This is the audio from our monthly radio show: Focus on Stafford County. This show aired live Thursday, Jan. 25. Topics included a $50,000 HEAL grant that was awarded to the W.R. Gray Studio in St. John and a $50,000 loan from SJN Bank for the studio’s renovation. Other subjects included the Stafford County Port Authority, updates on the upcoming Youth Entrepreneurship Challenge; the county’s commercial kitchen, childcare, the Community Fair Building and new housing construction.
By Beccy Tanner
For many Kansans, the Christmas holiday season begins first with a visit to the Delp Christmas Tree Farm in St. John.
It’s tradition and for good reason:
The Delp Christmas Tree Farm is the oldest continuously operating commercial Christmas tree farm in Kansas. Cecil and Ruby Delp started the farm in 1959 and were founding members of the Kansas State Christmas Tree Growers Association.
Decades later, one of the Delp’s sons, Tony and his wife, Linda, returned to St. John to help with the farm. And now, Joel and Sarah Delp and their children help – representing the second, third and fourth generations of the Delp family to help with the farm.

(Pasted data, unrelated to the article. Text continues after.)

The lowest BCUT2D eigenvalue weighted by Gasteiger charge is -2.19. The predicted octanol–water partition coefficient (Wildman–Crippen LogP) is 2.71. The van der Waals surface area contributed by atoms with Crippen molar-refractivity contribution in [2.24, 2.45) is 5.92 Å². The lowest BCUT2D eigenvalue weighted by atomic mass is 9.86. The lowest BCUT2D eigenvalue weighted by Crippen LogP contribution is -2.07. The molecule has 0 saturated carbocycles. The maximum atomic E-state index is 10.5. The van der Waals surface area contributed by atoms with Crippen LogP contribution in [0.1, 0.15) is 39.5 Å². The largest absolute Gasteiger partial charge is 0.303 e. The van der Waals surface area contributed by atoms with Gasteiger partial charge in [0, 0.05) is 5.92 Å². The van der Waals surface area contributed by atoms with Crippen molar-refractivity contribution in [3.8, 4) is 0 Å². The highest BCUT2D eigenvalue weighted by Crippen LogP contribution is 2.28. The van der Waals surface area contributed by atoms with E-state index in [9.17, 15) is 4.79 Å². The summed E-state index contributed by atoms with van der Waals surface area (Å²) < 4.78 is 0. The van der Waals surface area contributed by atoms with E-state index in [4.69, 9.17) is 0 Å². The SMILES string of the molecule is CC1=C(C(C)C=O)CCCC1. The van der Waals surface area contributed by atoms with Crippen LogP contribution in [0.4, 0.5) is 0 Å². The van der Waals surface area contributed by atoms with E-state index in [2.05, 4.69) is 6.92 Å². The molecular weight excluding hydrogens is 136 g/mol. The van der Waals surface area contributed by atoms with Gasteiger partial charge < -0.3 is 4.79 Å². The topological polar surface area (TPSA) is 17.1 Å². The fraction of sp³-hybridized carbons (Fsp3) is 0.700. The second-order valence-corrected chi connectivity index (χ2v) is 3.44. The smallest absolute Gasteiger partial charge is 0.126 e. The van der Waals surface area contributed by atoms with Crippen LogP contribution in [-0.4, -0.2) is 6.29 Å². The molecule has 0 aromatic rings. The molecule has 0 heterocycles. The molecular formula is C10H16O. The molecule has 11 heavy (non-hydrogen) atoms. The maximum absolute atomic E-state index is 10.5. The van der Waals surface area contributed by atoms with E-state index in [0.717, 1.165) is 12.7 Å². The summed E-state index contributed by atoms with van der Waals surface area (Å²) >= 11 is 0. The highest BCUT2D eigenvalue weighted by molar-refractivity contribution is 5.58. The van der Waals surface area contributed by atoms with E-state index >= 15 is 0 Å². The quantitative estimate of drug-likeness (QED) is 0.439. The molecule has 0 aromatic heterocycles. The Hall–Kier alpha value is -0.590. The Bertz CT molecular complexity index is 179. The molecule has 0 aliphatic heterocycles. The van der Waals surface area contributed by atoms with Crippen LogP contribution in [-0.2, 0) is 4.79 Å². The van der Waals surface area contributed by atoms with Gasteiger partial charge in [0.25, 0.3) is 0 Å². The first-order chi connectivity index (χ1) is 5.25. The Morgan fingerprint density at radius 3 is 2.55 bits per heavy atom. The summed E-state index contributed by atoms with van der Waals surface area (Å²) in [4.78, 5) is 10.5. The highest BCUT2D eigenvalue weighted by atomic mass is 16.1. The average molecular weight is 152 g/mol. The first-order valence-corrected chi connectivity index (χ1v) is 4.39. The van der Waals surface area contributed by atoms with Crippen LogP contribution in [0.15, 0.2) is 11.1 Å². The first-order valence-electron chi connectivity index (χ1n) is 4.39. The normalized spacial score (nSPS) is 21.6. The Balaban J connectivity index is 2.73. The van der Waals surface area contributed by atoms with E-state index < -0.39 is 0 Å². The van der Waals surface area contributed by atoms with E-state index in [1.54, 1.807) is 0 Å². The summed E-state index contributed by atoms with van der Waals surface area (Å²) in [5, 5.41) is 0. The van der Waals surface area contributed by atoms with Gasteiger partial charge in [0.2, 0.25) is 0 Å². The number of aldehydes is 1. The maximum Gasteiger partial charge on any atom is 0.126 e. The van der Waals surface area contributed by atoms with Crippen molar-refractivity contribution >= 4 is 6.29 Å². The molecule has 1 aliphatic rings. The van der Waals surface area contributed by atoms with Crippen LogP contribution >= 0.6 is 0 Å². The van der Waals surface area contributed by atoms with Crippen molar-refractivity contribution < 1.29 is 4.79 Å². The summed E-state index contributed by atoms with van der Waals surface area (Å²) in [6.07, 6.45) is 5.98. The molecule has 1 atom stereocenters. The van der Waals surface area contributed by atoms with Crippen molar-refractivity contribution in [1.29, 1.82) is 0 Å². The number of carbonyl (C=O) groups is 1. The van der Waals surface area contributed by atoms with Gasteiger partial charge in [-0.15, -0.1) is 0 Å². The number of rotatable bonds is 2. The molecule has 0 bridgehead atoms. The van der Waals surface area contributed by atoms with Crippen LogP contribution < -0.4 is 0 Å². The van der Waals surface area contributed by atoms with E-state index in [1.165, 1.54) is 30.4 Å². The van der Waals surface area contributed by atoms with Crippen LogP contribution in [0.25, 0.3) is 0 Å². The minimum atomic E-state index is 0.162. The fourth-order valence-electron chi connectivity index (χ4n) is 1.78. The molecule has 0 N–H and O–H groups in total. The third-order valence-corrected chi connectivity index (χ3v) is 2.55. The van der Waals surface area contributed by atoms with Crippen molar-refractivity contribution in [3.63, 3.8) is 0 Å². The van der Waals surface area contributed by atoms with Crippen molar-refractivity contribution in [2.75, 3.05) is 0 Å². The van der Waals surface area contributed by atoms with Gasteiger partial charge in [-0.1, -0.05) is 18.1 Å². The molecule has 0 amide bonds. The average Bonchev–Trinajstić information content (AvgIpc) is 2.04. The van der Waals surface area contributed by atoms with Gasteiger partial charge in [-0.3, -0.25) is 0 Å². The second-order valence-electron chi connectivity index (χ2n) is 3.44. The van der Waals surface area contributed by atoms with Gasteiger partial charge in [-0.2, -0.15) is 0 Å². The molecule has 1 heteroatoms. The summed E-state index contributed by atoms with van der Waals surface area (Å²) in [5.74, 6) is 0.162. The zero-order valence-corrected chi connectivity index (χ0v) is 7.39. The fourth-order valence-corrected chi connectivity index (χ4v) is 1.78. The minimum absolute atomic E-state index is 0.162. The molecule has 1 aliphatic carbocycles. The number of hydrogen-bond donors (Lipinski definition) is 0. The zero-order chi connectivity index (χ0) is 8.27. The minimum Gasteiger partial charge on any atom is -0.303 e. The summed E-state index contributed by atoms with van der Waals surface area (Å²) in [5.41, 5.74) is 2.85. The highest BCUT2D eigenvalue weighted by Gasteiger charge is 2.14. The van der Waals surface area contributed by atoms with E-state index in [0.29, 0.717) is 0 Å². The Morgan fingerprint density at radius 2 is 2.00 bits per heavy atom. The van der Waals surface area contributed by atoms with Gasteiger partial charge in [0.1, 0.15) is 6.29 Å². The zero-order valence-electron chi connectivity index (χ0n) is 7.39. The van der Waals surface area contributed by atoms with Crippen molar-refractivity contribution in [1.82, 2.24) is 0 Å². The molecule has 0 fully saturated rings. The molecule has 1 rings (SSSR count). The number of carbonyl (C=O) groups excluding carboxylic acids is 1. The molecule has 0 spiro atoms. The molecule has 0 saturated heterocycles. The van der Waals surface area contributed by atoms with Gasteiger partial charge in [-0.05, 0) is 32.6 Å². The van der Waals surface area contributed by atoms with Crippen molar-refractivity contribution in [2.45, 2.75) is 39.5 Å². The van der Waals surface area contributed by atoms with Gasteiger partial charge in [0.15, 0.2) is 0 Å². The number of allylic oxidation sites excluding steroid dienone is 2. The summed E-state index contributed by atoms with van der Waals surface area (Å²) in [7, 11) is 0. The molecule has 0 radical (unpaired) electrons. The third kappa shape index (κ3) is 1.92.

Go now, and there are Christmas carols playing nonstop on a sound system.
The scent of fresh-cut trees, swags and wreaths hangs in the air.
Inside the main office is a fireplace and a help-yourself area with peanuts, candy canes and hot apple cider. Outside are rows and rows of trees where generations of families have come to select Christmas trees.
In the beginning, it was small-town life that first drew the Delps to Stafford County.
Cecil and Ruby moved to St. John in 1946. Cecil was originally from the St. John area. His parents did some farming south of St. John, near the Antrim community. Ruby, although she was born in Arkansas, grew up near Guthrie, Okla. The two met in Oklahoma.
Tony and Linda were the next generation to move back.
“We moved back to St. John so we could be closer to family and also a smaller, rural community where we could raise our family and have the advantages of a smaller school and the opportunity to work out on a farm,” Tony Delp said.